Affordable housing debated in Gray’s Crossing environmental review
Review of the Gray’s Crossing environmental impact report Wednesday elicited debate about how the project addresses affordable housing needs in Truckee.
The Town of Truckee Planning Commission was given the opportunity to review and comment on the Gray’s Crossing (PC-2) draft environmental impact report at its meeting Wednesday.
The presentation was given by East West Partners’ Rick McConn, SCO Planning and Engineering’s Dale Tom Creighton and Pacific Municipal Consultants’ Brendan Vieg.
The ensuing discussion was mostly for the benefit of the planning commission and the developers (East West Partners); The planning commission got an idea of what the project would entail and the developers got an idea of what concerns the planning commission had.
The public was mostly invited to gather information, but was also permitted to ask questions of the applicants, which sparked debate between the applicants and the planning commission. They brought up issues of size of homes, who would own the individual lots and the “Cottage” area, which is the plan’s affordable housing section. The public is allowed to submit only written comment to the town, no later than 5 p.m. on Aug. 8.
In response to the public’s questions, Creighton explained that a lot of the property would be owned by East West Partners, and there are several suggested types of homes. For the Cottage, East West and SCO proposed three different designs for the cottage homes, which ranged in size from 900 square feet to approximately 1,500 square feet.
Creighton explained that the PC-2 (planned community-2) area has had a long history, and was acquired from the United States Forest Service in a trade in the 1970s. According to Vieg, the first EIR done on the site (called Boca Sierra) was constructed in 2000, but the applicant withdrew in the final stages.
Vieg, a PMC consultant who worked on the DEIR, outlined the major changes between the Boca Sierra EIR and the updated Gray’s Crossing DEIR. He explained that East West Partners and SCO had taken 76 acres out of the project, that was deemed “commercial triangle” in the original EIR.
He said that they also added 52.3 acres on the east side of the property, increased the open space (not including the golf course) from 325 acres to 417 acres and expanded the “Village Center.”
The key issues raised during the environmental review, Vieg said, dealt with land use, traffic and circulation, hydrology and water quality and biological and natural resources.
A large issue that Vieg and PMC had was the compatibility of the planned private golf course with the general plan policy for PC-2. Vieg suggested making the golf course “shared use,” possibly changing its designation to “stay-and-play” (if you stay at the lodging in Gray’s Crossing, you may play on the course), or simply opening it to the public.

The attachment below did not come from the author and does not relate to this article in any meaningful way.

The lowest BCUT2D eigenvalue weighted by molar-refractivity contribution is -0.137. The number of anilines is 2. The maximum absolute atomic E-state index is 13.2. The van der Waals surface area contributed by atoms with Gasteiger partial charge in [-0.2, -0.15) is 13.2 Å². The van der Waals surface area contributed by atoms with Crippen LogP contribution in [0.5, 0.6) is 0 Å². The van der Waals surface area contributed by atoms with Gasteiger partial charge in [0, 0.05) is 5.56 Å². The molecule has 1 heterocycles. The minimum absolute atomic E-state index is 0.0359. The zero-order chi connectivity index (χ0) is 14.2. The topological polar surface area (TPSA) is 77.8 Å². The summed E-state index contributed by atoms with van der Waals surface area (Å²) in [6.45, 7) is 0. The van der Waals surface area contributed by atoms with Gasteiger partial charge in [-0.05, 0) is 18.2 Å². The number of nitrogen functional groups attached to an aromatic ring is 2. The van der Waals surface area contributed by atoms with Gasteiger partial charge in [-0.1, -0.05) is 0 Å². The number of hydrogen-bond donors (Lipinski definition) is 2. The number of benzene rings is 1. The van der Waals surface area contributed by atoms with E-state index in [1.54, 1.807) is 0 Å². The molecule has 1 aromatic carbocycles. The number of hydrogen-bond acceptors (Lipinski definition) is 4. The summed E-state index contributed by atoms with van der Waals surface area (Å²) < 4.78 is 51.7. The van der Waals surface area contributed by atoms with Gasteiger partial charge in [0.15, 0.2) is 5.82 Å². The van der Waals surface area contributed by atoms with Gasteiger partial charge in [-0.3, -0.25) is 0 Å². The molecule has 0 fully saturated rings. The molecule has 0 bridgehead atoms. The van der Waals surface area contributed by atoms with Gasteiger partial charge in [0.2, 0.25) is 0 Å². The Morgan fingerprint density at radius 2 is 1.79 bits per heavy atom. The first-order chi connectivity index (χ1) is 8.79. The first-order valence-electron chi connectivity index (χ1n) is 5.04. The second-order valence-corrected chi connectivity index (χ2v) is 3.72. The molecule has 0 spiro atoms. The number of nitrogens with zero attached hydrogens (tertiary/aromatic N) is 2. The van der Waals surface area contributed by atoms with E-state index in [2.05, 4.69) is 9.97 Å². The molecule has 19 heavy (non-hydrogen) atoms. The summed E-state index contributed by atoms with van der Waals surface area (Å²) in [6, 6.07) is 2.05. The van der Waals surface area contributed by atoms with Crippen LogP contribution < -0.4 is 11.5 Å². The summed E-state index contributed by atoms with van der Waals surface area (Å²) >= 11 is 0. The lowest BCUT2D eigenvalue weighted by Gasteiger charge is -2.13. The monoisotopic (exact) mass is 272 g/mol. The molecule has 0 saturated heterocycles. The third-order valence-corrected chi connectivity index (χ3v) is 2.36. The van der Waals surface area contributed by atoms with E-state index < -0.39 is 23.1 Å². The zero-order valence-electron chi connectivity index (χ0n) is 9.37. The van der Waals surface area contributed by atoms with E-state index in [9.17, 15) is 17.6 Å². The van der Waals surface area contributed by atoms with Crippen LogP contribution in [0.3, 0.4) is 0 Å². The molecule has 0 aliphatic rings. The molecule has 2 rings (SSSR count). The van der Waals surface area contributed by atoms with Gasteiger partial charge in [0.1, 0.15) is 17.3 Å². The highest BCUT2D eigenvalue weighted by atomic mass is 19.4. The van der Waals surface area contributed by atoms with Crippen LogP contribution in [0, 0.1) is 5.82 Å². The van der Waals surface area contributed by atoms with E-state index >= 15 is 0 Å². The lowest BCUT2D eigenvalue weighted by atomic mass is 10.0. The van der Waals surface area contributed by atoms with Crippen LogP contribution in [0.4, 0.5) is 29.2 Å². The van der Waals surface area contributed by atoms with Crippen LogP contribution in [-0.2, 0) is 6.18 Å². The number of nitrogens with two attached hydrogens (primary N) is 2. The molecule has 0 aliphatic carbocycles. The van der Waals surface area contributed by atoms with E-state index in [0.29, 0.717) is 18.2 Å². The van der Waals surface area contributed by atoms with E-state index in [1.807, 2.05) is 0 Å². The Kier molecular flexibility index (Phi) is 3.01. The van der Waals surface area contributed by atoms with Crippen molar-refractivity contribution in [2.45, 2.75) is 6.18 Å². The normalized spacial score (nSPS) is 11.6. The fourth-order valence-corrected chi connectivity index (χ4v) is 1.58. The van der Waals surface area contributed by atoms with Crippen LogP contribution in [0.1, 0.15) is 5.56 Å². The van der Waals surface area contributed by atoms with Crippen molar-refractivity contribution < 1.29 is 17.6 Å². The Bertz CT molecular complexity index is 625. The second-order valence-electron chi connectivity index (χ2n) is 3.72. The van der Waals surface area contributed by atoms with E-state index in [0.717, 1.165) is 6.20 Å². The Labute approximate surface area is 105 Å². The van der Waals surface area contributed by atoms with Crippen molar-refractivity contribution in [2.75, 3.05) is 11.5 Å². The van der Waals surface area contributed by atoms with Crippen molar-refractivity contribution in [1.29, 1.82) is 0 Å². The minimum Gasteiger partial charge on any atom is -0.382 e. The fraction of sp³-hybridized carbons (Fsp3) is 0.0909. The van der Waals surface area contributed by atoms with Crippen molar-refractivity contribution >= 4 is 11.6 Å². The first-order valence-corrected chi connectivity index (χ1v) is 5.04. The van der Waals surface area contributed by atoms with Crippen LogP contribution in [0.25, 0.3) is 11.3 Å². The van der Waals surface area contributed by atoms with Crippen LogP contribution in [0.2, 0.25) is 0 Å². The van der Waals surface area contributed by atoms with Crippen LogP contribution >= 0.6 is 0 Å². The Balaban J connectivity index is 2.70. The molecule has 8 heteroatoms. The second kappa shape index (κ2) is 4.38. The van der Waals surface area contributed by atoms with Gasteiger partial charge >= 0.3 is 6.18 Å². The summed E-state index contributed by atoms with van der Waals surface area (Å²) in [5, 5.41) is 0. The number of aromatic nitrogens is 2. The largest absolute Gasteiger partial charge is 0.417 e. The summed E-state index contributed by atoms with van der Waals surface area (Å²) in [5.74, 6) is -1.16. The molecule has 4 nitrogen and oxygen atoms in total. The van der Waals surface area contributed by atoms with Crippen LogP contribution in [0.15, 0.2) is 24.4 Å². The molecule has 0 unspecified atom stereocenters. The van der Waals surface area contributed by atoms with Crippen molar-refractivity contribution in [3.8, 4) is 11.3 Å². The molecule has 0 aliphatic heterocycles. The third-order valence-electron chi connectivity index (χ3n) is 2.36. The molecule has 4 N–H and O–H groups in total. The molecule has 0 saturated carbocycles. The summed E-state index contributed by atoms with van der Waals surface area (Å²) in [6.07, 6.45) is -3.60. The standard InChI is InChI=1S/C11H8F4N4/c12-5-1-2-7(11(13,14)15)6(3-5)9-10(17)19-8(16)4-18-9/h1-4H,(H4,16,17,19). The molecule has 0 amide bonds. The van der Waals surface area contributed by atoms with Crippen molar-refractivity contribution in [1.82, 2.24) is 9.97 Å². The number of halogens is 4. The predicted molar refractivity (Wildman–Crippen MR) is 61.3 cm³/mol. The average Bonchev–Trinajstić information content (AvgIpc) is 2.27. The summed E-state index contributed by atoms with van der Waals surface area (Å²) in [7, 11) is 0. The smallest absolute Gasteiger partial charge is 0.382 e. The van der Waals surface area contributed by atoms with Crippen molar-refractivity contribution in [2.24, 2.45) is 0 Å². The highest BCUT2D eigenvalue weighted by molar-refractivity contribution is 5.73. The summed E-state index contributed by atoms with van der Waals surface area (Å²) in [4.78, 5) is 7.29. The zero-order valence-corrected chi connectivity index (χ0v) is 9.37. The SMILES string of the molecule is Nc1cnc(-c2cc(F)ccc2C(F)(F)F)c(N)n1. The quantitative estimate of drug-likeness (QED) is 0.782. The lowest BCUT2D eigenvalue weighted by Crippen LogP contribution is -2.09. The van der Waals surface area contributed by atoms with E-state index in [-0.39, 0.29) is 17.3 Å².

Another issue Vieg brought to the planning commission’s attention was that East West is partnering with a golf course environmental certification group and Lahontan Regional Water Quality Control Board to adopt BMPs (best management practices) and a CHAMP (chemical application management plan). This partnership, McConn said, would help with the chemicals used on the area, and said they hoped to use little-to-no fertilizers for the golf course and community.
“We’re trying to use almost no fertilizers at all,” McConn said. “We’re trying to be as green as we can.”
Deer migration corridors were another issue that came up during Vieg’s study, one that he said they knew would be a big issue. They consulted the California Department of Fish and Game, he said, and found “for the most part, no additional mitigation is needed.”
The planned Gray’s Crossing area is located on both the east and west sides of State Route 89, just north of Interstate 80. The area is planned for mixed use, including single family homes, attached homes, the affordable housing Cottage area, a golf course, lodging, and retail and office space.
Heidi Scoble, Town of Truckee associate planner, said the project will move to a discussion meeting at the town council on Aug. 7, and the final EIR and specific plan should be formally presented to the planning commission in mid-September.
Support Local Journalism
Support Local Journalism
Readers around Lake Tahoe, Truckee, and beyond make the Sierra Sun's work possible. Your financial contribution supports our efforts to deliver quality, locally relevant journalism.
Now more than ever, your support is critical to help us keep our community informed about the evolving coronavirus pandemic and the impact it is having locally. Every contribution, however large or small, will make a difference.
Your donation will help us continue to cover COVID-19 and our other vital local news.
Start a dialogue, stay on topic and be civil.
If you don't follow the rules, your comment may be deleted.
User Legend: Moderator Trusted User